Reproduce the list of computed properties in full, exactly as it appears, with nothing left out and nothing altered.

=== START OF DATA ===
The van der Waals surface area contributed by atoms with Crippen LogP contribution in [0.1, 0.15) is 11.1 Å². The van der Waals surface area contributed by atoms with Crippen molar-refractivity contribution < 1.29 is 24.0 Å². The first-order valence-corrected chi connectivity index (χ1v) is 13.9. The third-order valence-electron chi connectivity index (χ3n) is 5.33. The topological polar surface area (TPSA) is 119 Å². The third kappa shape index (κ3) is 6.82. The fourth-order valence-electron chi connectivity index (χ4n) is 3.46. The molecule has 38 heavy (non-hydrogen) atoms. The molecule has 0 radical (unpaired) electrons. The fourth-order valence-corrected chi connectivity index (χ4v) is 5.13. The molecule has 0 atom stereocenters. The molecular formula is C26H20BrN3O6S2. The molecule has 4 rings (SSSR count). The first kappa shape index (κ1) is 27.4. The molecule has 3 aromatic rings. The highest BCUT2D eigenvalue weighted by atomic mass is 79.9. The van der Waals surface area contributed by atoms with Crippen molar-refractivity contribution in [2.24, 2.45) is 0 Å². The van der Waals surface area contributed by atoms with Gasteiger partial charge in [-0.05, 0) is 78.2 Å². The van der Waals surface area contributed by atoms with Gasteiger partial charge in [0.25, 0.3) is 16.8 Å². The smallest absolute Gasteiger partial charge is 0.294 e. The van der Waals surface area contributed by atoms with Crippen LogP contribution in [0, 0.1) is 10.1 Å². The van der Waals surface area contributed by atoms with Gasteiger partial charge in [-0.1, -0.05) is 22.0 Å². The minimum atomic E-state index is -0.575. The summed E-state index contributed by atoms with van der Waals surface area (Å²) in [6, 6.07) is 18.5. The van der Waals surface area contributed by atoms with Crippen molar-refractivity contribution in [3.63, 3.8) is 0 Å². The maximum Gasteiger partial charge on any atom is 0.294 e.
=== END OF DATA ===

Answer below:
The van der Waals surface area contributed by atoms with Crippen LogP contribution in [0.1, 0.15) is 11.1 Å². The van der Waals surface area contributed by atoms with Crippen molar-refractivity contribution < 1.29 is 24.0 Å². The first-order valence-corrected chi connectivity index (χ1v) is 13.9. The third-order valence-electron chi connectivity index (χ3n) is 5.33. The topological polar surface area (TPSA) is 119 Å². The third kappa shape index (κ3) is 6.82. The fourth-order valence-electron chi connectivity index (χ4n) is 3.46. The molecule has 38 heavy (non-hydrogen) atoms. The molecule has 0 radical (unpaired) electrons. The fourth-order valence-corrected chi connectivity index (χ4v) is 5.13. The molecule has 0 atom stereocenters. The molecular formula is C26H20BrN3O6S2. The molecule has 4 rings (SSSR count). The first kappa shape index (κ1) is 27.4. The molecule has 3 aromatic rings. The highest BCUT2D eigenvalue weighted by atomic mass is 79.9. The van der Waals surface area contributed by atoms with Crippen molar-refractivity contribution in [2.24, 2.45) is 0 Å². The van der Waals surface area contributed by atoms with Gasteiger partial charge in [-0.05, 0) is 78.2 Å². The van der Waals surface area contributed by atoms with Gasteiger partial charge in [0.25, 0.3) is 16.8 Å². The smallest absolute Gasteiger partial charge is 0.294 e. The van der Waals surface area contributed by atoms with Crippen LogP contribution in [0, 0.1) is 10.1 Å². The van der Waals surface area contributed by atoms with Gasteiger partial charge in [-0.1, -0.05) is 22.0 Å². The minimum atomic E-state index is -0.575. The summed E-state index contributed by atoms with van der Waals surface area (Å²) in [6, 6.07) is 18.5. The van der Waals surface area contributed by atoms with Crippen molar-refractivity contribution in [3.63, 3.8) is 0 Å². The maximum Gasteiger partial charge on any atom is 0.294 e.